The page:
Gov. Tim Walz said Wednesday he will let his stay-at-home order expire on May 18 but extend many restrictions on public gatherings, including a ban on attending large in-person religious services and eating at restaurants.
In a televised speech, Walz said Minnesota now has enough supplies of personal protective equipment, ventilators and intensive care hospital beds to handle the state’s predicted peak of COVID-19 cases this summer, but only if residents keep up much of their physical distancing efforts. The state has also expanded its testing capacity.
“We must keep this virus at a simmer, not a boil,” Walz said.
Once the stay-home directive ends, most retail businesses will be allowed to open at half capacity under safety guidelines. Small social gatherings with 10 or fewer people are also permitted after May 18.
Walz first ordered bars and restaurants to close on March 17 and implemented a stay-at-home order on March 27. The governor twice extended that order, which has now been in effect for 47 days. Since the pandemic began, at least 638 Minnesotans have died of COVID-19, a disease that has particularly plagued elderly people who live in long-term care facilities such as nursing homes. The economic fallout from coronavirus — and the state’s response — has led to more than 650,000 Minnesotans applying for unemployment benefits so far.
Here’s what you need to know about what will and won’t be able to open starting next week:
Who can go back to work?
A new executive order signed by Walz on Wednesday says that many businesses once deemed not critical can open as long as they have a plan for safe operation based on health guidelines and operate at half capacity. That includes retail stores and malls, as well as businesses that provide household services like cleaners and piano tuners.
While the state does not need to approve each plan, employers must require people to work from home when possible, establish social distancing procedures, plus hygiene and sanitation controls. For businesses that serve customers indoors, workers and customers need to maintain 6-foot distancing. (The half capacity rule is not about the number of customers served, but the number of people inside a business at a given time. It’s defined in the order as a business maintaining “50 percent of the normal occupant capacity as determined by the fire marshal.”)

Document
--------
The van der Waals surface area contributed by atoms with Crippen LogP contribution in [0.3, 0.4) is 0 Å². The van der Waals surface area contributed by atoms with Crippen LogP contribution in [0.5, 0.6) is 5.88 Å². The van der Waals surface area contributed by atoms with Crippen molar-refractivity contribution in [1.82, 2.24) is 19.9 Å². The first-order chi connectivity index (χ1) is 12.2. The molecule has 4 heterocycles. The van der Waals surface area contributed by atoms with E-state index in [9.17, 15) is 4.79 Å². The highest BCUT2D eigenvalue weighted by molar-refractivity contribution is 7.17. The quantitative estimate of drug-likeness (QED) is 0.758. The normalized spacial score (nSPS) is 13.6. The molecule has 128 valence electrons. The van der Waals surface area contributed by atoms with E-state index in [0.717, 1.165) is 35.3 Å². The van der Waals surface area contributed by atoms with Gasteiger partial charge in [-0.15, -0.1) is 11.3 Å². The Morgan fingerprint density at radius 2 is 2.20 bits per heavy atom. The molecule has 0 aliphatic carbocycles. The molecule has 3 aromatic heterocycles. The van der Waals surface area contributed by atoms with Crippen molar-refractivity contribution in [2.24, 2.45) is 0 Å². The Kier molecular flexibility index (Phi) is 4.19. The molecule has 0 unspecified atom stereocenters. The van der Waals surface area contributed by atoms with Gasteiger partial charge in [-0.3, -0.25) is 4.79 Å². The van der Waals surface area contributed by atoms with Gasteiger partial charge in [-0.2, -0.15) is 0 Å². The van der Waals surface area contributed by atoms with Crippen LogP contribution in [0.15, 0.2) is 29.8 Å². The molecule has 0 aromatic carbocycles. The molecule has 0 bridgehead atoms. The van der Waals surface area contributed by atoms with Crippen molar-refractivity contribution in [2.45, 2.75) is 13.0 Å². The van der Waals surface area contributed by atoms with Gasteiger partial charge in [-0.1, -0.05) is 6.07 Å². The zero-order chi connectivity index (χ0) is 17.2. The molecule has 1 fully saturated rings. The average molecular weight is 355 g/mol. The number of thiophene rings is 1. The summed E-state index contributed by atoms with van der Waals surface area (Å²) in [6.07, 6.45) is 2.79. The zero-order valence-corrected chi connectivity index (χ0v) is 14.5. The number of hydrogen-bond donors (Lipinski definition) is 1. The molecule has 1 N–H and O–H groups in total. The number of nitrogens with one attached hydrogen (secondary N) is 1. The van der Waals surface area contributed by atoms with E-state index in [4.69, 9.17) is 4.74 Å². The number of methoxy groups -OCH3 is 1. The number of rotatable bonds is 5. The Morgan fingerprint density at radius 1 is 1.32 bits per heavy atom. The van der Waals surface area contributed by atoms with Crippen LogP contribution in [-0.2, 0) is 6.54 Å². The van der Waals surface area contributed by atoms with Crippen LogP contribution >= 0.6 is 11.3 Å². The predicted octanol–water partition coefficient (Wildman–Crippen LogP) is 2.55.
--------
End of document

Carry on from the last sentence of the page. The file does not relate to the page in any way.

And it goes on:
Those plans must also be posted in writing for workers at each business and online where physical posting is “impracticable,” the order says. Noncritical businesses have to train workers on the contents of their plans to make sure employees can adhere to it.
Under the executive order, a business owner, manager, or supervisor who encourages employees, contractors or others working for them to break the state’s rules can face a gross misdemeanor that carries a fine of up to $3,000 and a year in jail. Any individual who breaks the rules “willfully” can also face a misdemeanor that carries a fine of up to $1,000 and 90 days in prison, the order says.
What about parties or gatherings?
All gatherings of more than 10 people are prohibited under the governor’s rules. That includes religious services, sporting events, concerts, parades and festivals that include more than 10 people from more than one household. Those gatherings are banned even if social distancing could be maintained during them.
Drive-in gatherings are allowed, as long as people stay in their vehicles and follow health guidelines.
The governor’s order also says that “dispersed and remote camping sites” for use by members of a single household are also allowed, among a range of other outdoor activities and businesses such as small “one-on-one” or “one-on-two” guided fishing tours. The Department of Natural Resources says that includes dispersed camping in state forests, but all camping in state parks remains banned through May 31. The Boundary Waters Canoe Area Wilderness will be open May 18 for overnight and day-use camping.